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Briareos
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07 Jan 2014, 3:59 pm

so I started college in September, currently taking the base IT course called microcomputer Systems. I went into this course feeling a little unsure about whether or not I wanted to do this, as I had attempted to take this online networking course before school started. My parents signed me up for this course when they saw a groupon deal and were trying to give me a bit of a head start. However, about a quarter way through I just completely lost interest. Currently, I feel that's what's happening with me right now.

At first, I hadn't no problem understanding the basic things they were teaching me as we started out with all the hardware stuff; you know, actually fixing computer problems and troubleshooting Windows operating systems like Windows 7 and XP. I fell a little bit behind and I panicked, thinking I was not enjoying the course. I went to the school counsellor and told him this, and also explaining how I've kind of developed a love for auto tuning/auto mechanics. He suggested that I shadow the auto mechanics class for a day to see if I liked it, and to help me decide whether or not this would be something I would want to pursue as a career or just something as a hobby.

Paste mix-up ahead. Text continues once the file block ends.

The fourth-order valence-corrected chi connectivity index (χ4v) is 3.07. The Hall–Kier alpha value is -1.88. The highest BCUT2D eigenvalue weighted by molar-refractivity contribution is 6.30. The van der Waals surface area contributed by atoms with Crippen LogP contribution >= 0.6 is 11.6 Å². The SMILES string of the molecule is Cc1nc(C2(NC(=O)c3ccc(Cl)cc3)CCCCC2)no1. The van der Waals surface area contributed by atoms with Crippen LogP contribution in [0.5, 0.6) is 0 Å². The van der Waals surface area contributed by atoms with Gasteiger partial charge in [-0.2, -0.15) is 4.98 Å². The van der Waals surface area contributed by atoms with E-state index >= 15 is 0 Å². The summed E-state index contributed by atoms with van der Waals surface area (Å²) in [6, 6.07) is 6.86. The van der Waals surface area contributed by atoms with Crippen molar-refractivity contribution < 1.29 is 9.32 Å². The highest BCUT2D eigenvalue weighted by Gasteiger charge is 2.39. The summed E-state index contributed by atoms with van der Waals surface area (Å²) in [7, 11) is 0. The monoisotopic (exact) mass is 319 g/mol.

When that day came, I enjoyed myself quite a bit. Watching people fix the cars was kind of cool. by the end of the day, I was almost certain that I knew what I wanted to do; I wanted to drop out of the IT course and sign up for auto mechanics. Then I became unsure again, for some reason I felt bad for wanting to leave the IT course after wanting to do this since high school. In fact, I got into the more technical aspect of computers for a want to mod the PC version of a certain car theft game *cough*GTA SA*cough*. From that point, I gained a small knowledge base on how computers work, how to code a little, a slight love for 3D modelling and how to do some very basic troubleshooting for computers. so anyways I convinced myself that I could do both, that I could stay in the IT course, complete it, walk away with some certificates and then take auto mechanics the following year.

So I continued with the IT course, managing to pass the final exam for the first unit despite not really thoroughly studying for it. I also had a final exam for Windows 7 which we were doing as a separate unit, I did even worse on that as I pretty much had nothing on that unit studied. It was enough of a workload for me to study for the one unit nevermind studying for both.....well, actually, I probably could have, but the motivation wasn't quite there. I'm also kind of bad with time management.
Dang, I keep going off-topic.
Well kind of, I guess.
Anyways…
So after these exams we moved on to the networking side of IT. Again, I didn't really read the first few chapters and I started falling behind again. What they had to teach didn't seem quite that interesting to me I think and that made it easier for me to brush it off and not study. there are many weekends where I had intended to study and catch up, but I just.... Didn't. It was almost like I was doing that groupon networking course all over again. It just appeared to be (studying) tedious and not enjoyable.